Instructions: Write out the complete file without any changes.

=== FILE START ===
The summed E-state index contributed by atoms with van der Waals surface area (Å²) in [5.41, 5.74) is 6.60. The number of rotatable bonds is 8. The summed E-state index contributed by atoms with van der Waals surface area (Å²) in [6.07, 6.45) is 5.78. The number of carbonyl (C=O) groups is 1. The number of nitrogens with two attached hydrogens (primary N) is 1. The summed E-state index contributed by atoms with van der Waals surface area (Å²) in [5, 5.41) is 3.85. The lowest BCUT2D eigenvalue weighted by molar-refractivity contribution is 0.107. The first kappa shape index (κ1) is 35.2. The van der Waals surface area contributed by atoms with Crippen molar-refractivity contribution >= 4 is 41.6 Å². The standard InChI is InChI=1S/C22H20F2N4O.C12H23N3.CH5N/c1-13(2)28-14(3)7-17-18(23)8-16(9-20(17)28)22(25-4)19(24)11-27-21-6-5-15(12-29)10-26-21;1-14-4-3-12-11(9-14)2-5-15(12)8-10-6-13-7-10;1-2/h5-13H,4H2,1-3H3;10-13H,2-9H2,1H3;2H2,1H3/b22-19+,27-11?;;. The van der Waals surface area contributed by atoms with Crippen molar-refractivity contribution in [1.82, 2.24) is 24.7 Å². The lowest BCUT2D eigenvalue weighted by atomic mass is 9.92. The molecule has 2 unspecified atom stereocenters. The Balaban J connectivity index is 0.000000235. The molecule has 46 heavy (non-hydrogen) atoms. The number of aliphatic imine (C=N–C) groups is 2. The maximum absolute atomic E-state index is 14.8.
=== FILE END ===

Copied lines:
The summed E-state index contributed by atoms with van der Waals surface area (Å²) in [5.41, 5.74) is 6.60. The number of rotatable bonds is 8. The summed E-state index contributed by atoms with van der Waals surface area (Å²) in [6.07, 6.45) is 5.78. The number of carbonyl (C=O) groups is 1. The number of nitrogens with two attached hydrogens (primary N) is 1. The summed E-state index contributed by atoms with van der Waals surface area (Å²) in [5, 5.41) is 3.85. The lowest BCUT2D eigenvalue weighted by molar-refractivity contribution is 0.107. The first kappa shape index (κ1) is 35.2. The van der Waals surface area contributed by atoms with Crippen molar-refractivity contribution >= 4 is 41.6 Å². The standard InChI is InChI=1S/C22H20F2N4O.C12H23N3.CH5N/c1-13(2)28-14(3)7-17-18(23)8-16(9-20(17)28)22(25-4)19(24)11-27-21-6-5-15(12-29)10-26-21;1-14-4-3-12-11(9-14)2-5-15(12)8-10-6-13-7-10;1-2/h5-13H,4H2,1-3H3;10-13H,2-9H2,1H3;2H2,1H3/b22-19+,27-11?;;. The van der Waals surface area contributed by atoms with Crippen molar-refractivity contribution in [1.82, 2.24) is 24.7 Å². The lowest BCUT2D eigenvalue weighted by atomic mass is 9.92. The molecule has 2 unspecified atom stereocenters. The Balaban J connectivity index is 0.000000235. The molecule has 46 heavy (non-hydrogen) atoms. The number of aliphatic imine (C=N–C) groups is 2. The maximum absolute atomic E-state index is 14.8.